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Commander Frees Captives, Then U.S. Ferries Them Out


ISLAMABAD, Pakistan — U.S. special operations helicopters swept into Afghanistan early today to liberate eight Western relief workers--including two Americans--who had been jailed since August by the Taliban for preaching Christianity, the Pentagon said.

The workers were evacuated from a field about 50 miles from the Afghan capital, Kabul, after being freed from a Taliban jail by a local commander, according to officials with the International Committee of the Red Cross. The eight arrived here in the Pakistani capital this morning for a private reunion with waiting family members, U.S. Embassy spokesman Mark Wentworth said.

Among those on hand at the nearby Chaklala military airstrip were Americans John Mercer and Nancy Cassell, who had endured more than three months of uncertainty about the fate of their daughters, Heather Mercer, 24, and Dayna Curry, 30, respectively. The women had been working in Kabul for Shelter Now, a German-based relief agency, when they were arrested.

Pentagon officials said that all of the workers, who had faced possible death sentences from Taliban authorities, appeared to be in good condition. In addition to the two Americans, four Germans and two Australians who also worked for Shelter Now also had been held.

"I'm glad to report to the American people this chapter of the Afghan theater has ended in a positive and constructive way," said President Bush, who interrupted a dinner with Russian President Vladimir V. Putin at his ranch in Crawford, Texas, on Wednesday night to speak to reporters.

Bush called the operation a "facilitated rescue" that was possible "thanks to help on the ground and the help of the U.S. military." He said he believed "rescue" was the appropriate word because instability and fighting in the region made any mission there dangerous.

According to the Swiss-based Red Cross, the aid workers were rescued from their Taliban jailers by an independent commander in the city of Ghazni. Spokesman Bernard Barrett said the commander contacted Red Cross personnel in Afghanistan, who then got in touch with U.S., German and Australian officials to arrange for their evacuation.

Georg Taubman, the director of Shelter Now, said the aid workers had been placed in the Ghazni jail by Taliban forces on Tuesday during the regime's flight from Kabul.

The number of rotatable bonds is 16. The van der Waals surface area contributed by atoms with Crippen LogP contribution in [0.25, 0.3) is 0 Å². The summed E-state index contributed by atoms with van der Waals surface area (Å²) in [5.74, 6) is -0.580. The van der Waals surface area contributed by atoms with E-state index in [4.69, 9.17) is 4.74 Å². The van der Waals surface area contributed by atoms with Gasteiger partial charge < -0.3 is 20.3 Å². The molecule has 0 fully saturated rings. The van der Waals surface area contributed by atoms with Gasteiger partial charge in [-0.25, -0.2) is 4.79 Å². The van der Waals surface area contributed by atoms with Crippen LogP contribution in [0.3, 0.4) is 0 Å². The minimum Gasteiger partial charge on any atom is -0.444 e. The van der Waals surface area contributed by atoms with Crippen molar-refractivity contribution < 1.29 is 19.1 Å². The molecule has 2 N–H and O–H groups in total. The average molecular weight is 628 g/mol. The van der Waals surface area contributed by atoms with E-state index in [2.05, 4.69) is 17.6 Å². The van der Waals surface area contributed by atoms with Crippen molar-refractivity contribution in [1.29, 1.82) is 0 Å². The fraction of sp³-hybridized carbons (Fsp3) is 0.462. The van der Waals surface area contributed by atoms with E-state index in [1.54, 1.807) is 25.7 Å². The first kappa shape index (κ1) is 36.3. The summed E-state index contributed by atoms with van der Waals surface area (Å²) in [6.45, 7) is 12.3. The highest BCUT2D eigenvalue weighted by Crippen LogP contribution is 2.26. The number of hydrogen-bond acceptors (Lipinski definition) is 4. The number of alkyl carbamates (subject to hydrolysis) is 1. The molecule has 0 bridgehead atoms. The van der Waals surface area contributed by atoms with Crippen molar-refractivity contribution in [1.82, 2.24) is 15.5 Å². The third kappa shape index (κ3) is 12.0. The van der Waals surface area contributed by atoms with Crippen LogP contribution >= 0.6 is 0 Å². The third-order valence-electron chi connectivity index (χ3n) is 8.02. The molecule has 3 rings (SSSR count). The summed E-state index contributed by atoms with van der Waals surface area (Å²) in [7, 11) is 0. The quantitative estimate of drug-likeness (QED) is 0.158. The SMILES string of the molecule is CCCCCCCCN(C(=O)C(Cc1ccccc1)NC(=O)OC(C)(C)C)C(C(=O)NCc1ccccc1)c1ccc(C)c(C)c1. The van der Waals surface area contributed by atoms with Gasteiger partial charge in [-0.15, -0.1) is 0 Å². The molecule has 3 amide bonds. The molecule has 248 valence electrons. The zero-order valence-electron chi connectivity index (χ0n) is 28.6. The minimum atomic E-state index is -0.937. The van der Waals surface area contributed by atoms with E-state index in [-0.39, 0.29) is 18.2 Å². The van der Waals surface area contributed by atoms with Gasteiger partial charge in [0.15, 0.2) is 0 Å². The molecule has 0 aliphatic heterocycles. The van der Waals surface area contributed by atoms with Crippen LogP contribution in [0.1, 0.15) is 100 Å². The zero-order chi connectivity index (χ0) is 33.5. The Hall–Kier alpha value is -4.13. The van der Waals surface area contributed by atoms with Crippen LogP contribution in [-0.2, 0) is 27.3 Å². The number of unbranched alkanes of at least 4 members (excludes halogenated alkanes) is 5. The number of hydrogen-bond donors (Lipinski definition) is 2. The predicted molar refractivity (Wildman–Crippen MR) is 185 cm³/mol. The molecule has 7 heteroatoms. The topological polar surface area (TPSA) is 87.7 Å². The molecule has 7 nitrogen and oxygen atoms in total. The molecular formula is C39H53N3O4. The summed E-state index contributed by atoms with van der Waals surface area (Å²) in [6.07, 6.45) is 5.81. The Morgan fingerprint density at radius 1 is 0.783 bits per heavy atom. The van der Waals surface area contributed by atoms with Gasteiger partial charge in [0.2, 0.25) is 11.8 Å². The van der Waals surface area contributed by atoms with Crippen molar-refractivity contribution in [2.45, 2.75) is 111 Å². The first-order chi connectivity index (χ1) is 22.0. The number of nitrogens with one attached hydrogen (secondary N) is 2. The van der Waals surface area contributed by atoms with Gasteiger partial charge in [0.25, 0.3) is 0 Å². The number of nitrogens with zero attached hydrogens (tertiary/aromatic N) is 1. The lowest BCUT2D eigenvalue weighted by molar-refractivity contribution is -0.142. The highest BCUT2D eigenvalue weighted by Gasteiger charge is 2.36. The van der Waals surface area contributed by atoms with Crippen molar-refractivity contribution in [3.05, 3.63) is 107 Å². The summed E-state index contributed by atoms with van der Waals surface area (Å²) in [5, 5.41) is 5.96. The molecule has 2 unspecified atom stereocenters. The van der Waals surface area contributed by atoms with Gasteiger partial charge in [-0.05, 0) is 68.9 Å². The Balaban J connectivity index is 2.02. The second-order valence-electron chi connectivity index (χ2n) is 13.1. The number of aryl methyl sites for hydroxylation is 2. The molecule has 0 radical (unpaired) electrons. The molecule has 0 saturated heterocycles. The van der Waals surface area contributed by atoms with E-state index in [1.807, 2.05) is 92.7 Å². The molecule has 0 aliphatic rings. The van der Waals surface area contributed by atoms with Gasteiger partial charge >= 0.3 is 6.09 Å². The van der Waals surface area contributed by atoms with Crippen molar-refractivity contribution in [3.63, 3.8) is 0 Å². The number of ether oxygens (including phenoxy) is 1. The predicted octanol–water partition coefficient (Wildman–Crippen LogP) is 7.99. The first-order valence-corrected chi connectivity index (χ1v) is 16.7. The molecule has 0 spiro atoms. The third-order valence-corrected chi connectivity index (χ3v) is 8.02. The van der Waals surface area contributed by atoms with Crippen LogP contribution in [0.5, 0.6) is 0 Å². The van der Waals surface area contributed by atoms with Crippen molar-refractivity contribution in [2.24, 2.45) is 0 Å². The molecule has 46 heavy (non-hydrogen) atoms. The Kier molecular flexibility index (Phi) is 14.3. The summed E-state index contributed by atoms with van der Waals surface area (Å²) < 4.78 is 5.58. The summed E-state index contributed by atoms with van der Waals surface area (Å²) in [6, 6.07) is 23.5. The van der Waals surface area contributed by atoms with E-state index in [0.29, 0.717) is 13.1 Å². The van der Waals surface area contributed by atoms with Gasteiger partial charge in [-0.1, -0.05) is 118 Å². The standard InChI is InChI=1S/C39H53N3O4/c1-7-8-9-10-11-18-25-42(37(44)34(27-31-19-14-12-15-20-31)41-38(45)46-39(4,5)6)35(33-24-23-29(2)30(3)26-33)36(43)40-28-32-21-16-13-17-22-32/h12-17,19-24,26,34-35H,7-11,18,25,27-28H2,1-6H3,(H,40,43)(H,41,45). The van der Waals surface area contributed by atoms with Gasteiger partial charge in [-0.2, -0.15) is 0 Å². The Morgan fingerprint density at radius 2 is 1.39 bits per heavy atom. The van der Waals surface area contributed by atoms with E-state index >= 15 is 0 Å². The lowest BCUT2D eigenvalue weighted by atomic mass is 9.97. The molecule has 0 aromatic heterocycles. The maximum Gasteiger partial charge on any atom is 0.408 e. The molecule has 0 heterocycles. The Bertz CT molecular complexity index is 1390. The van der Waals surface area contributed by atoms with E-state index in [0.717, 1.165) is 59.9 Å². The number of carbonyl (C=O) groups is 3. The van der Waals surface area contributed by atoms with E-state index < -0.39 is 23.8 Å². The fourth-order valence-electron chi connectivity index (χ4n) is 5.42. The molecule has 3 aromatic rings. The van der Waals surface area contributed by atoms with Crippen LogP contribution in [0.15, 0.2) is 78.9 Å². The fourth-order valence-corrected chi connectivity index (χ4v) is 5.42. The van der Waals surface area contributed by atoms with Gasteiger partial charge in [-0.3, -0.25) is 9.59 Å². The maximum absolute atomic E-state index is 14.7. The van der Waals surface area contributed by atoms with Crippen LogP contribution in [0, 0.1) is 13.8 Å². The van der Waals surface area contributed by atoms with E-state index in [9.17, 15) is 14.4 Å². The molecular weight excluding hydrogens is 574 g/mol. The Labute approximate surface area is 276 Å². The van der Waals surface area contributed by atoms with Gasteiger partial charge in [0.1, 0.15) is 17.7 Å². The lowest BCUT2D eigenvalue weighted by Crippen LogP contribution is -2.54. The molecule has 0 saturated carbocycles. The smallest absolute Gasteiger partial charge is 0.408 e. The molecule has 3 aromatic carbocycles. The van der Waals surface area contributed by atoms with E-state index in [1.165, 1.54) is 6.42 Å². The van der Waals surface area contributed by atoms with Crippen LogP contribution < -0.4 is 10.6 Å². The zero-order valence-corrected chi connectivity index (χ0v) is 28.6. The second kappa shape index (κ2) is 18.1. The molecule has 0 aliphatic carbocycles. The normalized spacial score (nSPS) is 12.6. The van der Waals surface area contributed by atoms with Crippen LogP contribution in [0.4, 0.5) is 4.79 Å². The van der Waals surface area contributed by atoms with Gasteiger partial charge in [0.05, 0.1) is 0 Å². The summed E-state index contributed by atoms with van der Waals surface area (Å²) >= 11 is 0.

About 10 p.m. Tuesday, Taubman said, U.S. bombing began in the area. By 11 p.m., Taubman said, there was an uprising in the town against the Taliban and the imprisoned foreigners were released.

"People were cheering and hugging them," Taubman said.

Barrett said that after consulting with the local commander who rescued the aid workers, it was determined that "it was safer to keep them in Ghazni" until a rescue flight could be arranged. He said the Red Cross personnel met with the captives and contacted their respective embassies.

These accounts conflicted with earlier reports that the aid workers had been released by the Taliban. Taubman said the Taliban had given every indication of keeping the foreigners in custody.

Although the Taliban had made several attempts to use the aid workers as a negotiating tool, Bush said that he had rejected those overtures and that no deal had been made to facilitate their release.

Bush also said that the return of the aid workers wouldn't deter him from his principal purpose: to stamp out terrorism.

"We still want Al Qaeda, and we want to make sure that Afghanistan is no longer a safe haven for terrorist activity. That has yet to be accomplished," he said.

The mission to evacuate the relief workers began shortly before 1 a.m. today in Afghanistan, officials said. Three special operations helicopters landed near Ghazni, a town southwest of Kabul.

"This effort involved many people and several entities," Defense Secretary Donald H. Rumsfeld said. "U.S. forces performed the extraction well, and the American people can be proud of them."

The good news came Wednesday evening back home for friends of Mercer and Curry.

"We know the girls have been released," said Sara Selke, a member of the Waco, Texas, church that both women attended. "Everybody just wants to be able to celebrate like we feel right now."

The two women's release came after several months of frantic efforts on the part of their families--including an offer by John Mercer to trade places with his daughter that was rejected by Taliban officials.

The plight of the aid workers--charged with proselytizing in a strict Muslim country--grew more dire after the Sept. 11 terrorist attacks and the launch of a U.S.-led campaign against Afghanistan's rulers for harboring Osama bin Laden.

The eight workers were on trial in Kabul when the terrorist attacks occurred. Sixteen Afghans with ties to the Shelter Now group also had been held.

At the trial, the two Americans had reportedly admitted to playing a CD-ROM about Jesus and singing a song about God. But their parents have said the women, while devout Christians, were following the rules and not trying to convert Muslims.


Tempest reported from Islamabad and Garvey from Washington. Times staff writer James Gerstenzang in Texas contributed to this report.

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